Remember when Arsenal were good? No, didn’t think so.
Joking aside, 2011 brings bittersweet memories for Gunners fans and, rose-tinted spectacles or not, most of them would snap your hand off if offered to go back to those times. Yes, even with Marouane Chamakh on the books and Jens Lehmann back in the squad.
Having completed an iconic 2-1 comeback win against Barcelona in front of a raucous Emirates Stadium, Arsenal felt invincible once again. A Jack Wilshere masterclass and a winning goal from Andrey Arshavin (who the streets will never forget) saw them take one step towards the Champions League quarter final, having schooled the competition favourites in a mighty and characterful display in north London.
With the second leg date set for 8 March 2011, Arsenal had a few weeks in between where they had the chance to win some silverware in preparation for the big trip to Barcelona, facing Birmingham in the League Cup final on 27 February.
Arsenal took the lead through Robin van Persie, but a last minute winner halted the Gunners in their pursuit of the trophy, because that’s what Arsenal do best. Not to panic, though, because the trip to Spain was waiting and all would be forgotten when the Gunners ran wild on Camp Nou, even if there were doubts over Van Persie’s fitness.
Barcelona were out for revenge having had a win in London stolen from under their eyes. They won all four games they played in between the two legs, and arrived at Camp Nou in March ready to throw everything they had at Arsenal.
It was going well for the Gunners after kick off, until Wojciech Szczesny was injured after saving a free kick from Dani Alves – one that was so hard it dislocated his finger and forced Arsenal into a substitution. Manuel Almunia came on and did well, but that was a sign that it would be a tough night at the office.
Arsenal’s defence had managed to limit the numbers of chances afforded to Lionel Messi in the first half, but he found a way through in injury time to give La Blaugrana the lead, majestically dinking the ball over Almunia before tapping home to level the aggregate score line.
Arsene Wenger’s side came out with intent after the break, and a bullet header from Sergio Busquets of all people saw the ball rifle into the back of his own net and restore Arsenal’s lead.
Then disaster struck.
Three minutes later, Van Persie was adjudged to be offside when he latched onto Cesc Fabregas’ through ball and fired just wide. For continuing to play on and taking the shot after the referee had blown his whistle, the Dutchman received a second yellow card and was sent off in bizarre fashion, leaving Arsenal down to 10 men and without their talisman. His face said it all – he was bewildered as to why he was being dismissed.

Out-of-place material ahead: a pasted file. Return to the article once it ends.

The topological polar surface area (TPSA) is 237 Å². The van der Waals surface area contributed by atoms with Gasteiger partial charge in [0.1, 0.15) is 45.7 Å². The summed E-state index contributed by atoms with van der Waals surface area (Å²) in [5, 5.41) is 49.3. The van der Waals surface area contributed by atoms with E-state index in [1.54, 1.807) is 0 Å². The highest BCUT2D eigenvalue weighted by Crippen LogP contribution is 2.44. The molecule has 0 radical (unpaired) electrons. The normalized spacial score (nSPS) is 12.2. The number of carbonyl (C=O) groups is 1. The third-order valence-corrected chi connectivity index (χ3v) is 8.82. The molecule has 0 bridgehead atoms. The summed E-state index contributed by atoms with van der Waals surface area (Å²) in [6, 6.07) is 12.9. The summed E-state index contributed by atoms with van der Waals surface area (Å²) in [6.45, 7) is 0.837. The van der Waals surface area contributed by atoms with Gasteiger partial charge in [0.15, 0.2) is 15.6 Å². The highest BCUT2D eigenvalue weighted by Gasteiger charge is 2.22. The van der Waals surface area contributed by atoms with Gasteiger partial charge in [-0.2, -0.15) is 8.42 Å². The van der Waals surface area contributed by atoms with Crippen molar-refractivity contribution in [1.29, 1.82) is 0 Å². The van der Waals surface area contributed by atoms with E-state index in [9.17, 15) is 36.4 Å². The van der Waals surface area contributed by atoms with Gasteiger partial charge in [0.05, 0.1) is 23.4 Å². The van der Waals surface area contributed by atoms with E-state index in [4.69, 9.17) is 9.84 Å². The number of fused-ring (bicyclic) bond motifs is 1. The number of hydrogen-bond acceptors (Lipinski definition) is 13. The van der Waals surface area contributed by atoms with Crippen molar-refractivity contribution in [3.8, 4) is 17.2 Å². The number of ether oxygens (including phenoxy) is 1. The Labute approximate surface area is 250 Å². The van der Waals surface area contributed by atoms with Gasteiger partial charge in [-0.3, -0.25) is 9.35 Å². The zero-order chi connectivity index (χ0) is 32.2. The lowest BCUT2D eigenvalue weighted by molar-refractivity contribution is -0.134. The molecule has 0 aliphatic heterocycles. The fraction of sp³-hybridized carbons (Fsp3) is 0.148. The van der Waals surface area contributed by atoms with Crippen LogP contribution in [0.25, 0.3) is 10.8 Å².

A furious Van Persie appealed to referee Massimo Busacca, explaining that he didn’t hear the whistle amid the cheers and jeers of a full Camp Nou as he burst through on goal. The ref was having none of it, though, and Arsenal capitulated while Barça seized the opportunity.
Andres Iniesta turned up the heat in the middle of the park, slaloming past a number of players to assist Xavi and level the aggregate score at 3-3 after 69 minutes. Messi gave his side the lead two minutes later from 12 yards after Laurent Koscielny tripped Pedro inside the box, and that was it.
The Gunners turned to a substitute Nicklas Bendtner, who couldn’t find a heroic winning goal for his side- obviously – and Barcelona strolled into the quarter finals winning 3-1 on the night.
Speaking after the final whistle, Van Persie hailed the decision as a ‘total joke’ and lambasted the referee for being poor and against Arsenal all night, having ‘killed the game’ with his performance.
The defeat was a kick in the teeth for Arsenal, who had gone from being favourites to win the League Cup and knock out Barcelona in the Champions League to a side left bereft by two damaging defeats.
To make matters worse, the injury to Szczesny resulted in 41-year-old Jens Lehmann being dragged out of retirement as Almunia was the only fit keeper at the club – what a way to end a whirlwind few weeks, eh?
It’s difficult to say with any certainty- particularly with a team consisting of Chamakh, Bendtner and the aforementioned German pensioner – whether Arsenal would have become European champions had they beaten Barça. But one thing is for sure – Van Persie’s dismissal cost them dearly on the night, and instead of Arsene Wenger lifting the Champions League high above his head, it was Pep Guardiola.